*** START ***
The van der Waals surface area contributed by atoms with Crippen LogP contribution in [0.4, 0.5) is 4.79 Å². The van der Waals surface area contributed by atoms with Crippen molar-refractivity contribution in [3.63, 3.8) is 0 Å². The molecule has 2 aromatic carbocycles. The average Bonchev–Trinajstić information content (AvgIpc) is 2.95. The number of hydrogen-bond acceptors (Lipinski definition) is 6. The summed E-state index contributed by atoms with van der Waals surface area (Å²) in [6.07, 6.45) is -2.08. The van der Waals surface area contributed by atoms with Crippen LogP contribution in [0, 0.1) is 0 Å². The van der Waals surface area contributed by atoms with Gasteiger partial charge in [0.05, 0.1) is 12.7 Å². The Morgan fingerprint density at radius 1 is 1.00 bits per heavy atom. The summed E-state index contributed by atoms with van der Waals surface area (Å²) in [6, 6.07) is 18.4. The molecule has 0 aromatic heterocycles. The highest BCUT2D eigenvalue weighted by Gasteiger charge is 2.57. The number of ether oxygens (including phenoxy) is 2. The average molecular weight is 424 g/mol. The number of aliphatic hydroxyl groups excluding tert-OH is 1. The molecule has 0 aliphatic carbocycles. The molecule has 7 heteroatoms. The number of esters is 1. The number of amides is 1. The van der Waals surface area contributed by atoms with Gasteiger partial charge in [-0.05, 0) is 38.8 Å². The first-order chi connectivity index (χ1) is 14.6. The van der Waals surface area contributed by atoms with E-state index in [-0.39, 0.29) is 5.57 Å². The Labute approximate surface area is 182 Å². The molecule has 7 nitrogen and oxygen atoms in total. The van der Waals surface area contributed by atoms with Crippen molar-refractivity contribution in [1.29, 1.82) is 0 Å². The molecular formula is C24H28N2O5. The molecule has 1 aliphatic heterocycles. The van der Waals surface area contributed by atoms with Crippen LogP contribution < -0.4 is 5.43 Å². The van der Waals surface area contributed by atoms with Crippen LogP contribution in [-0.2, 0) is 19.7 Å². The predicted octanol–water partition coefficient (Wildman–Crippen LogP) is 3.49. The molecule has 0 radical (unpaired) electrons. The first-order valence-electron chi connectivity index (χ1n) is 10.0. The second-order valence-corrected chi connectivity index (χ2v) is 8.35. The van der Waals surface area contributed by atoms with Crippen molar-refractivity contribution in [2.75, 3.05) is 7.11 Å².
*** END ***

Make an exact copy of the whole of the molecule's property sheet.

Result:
The van der Waals surface area contributed by atoms with Crippen LogP contribution in [0.4, 0.5) is 4.79 Å². The van der Waals surface area contributed by atoms with Crippen molar-refractivity contribution in [3.63, 3.8) is 0 Å². The molecule has 2 aromatic carbocycles. The average Bonchev–Trinajstić information content (AvgIpc) is 2.95. The number of hydrogen-bond acceptors (Lipinski definition) is 6. The summed E-state index contributed by atoms with van der Waals surface area (Å²) in [6.07, 6.45) is -2.08. The van der Waals surface area contributed by atoms with Crippen LogP contribution in [0, 0.1) is 0 Å². The van der Waals surface area contributed by atoms with Gasteiger partial charge in [0.05, 0.1) is 12.7 Å². The Morgan fingerprint density at radius 1 is 1.00 bits per heavy atom. The summed E-state index contributed by atoms with van der Waals surface area (Å²) in [6, 6.07) is 18.4. The molecule has 0 aromatic heterocycles. The highest BCUT2D eigenvalue weighted by Gasteiger charge is 2.57. The number of ether oxygens (including phenoxy) is 2. The average molecular weight is 424 g/mol. The number of aliphatic hydroxyl groups excluding tert-OH is 1. The molecule has 0 aliphatic carbocycles. The molecule has 7 heteroatoms. The number of esters is 1. The number of amides is 1. The van der Waals surface area contributed by atoms with Gasteiger partial charge in [-0.05, 0) is 38.8 Å². The first-order chi connectivity index (χ1) is 14.6. The van der Waals surface area contributed by atoms with E-state index in [-0.39, 0.29) is 5.57 Å². The Labute approximate surface area is 182 Å². The molecule has 7 nitrogen and oxygen atoms in total. The van der Waals surface area contributed by atoms with Crippen molar-refractivity contribution in [1.29, 1.82) is 0 Å². The molecular formula is C24H28N2O5. The molecule has 1 aliphatic heterocycles. The van der Waals surface area contributed by atoms with Crippen LogP contribution < -0.4 is 5.43 Å². The van der Waals surface area contributed by atoms with Crippen LogP contribution in [-0.2, 0) is 19.7 Å². The predicted octanol–water partition coefficient (Wildman–Crippen LogP) is 3.49. The molecule has 0 radical (unpaired) electrons. The first-order valence-electron chi connectivity index (χ1n) is 10.0. The second-order valence-corrected chi connectivity index (χ2v) is 8.35. The van der Waals surface area contributed by atoms with Crippen molar-refractivity contribution in [2.75, 3.05) is 7.11 Å².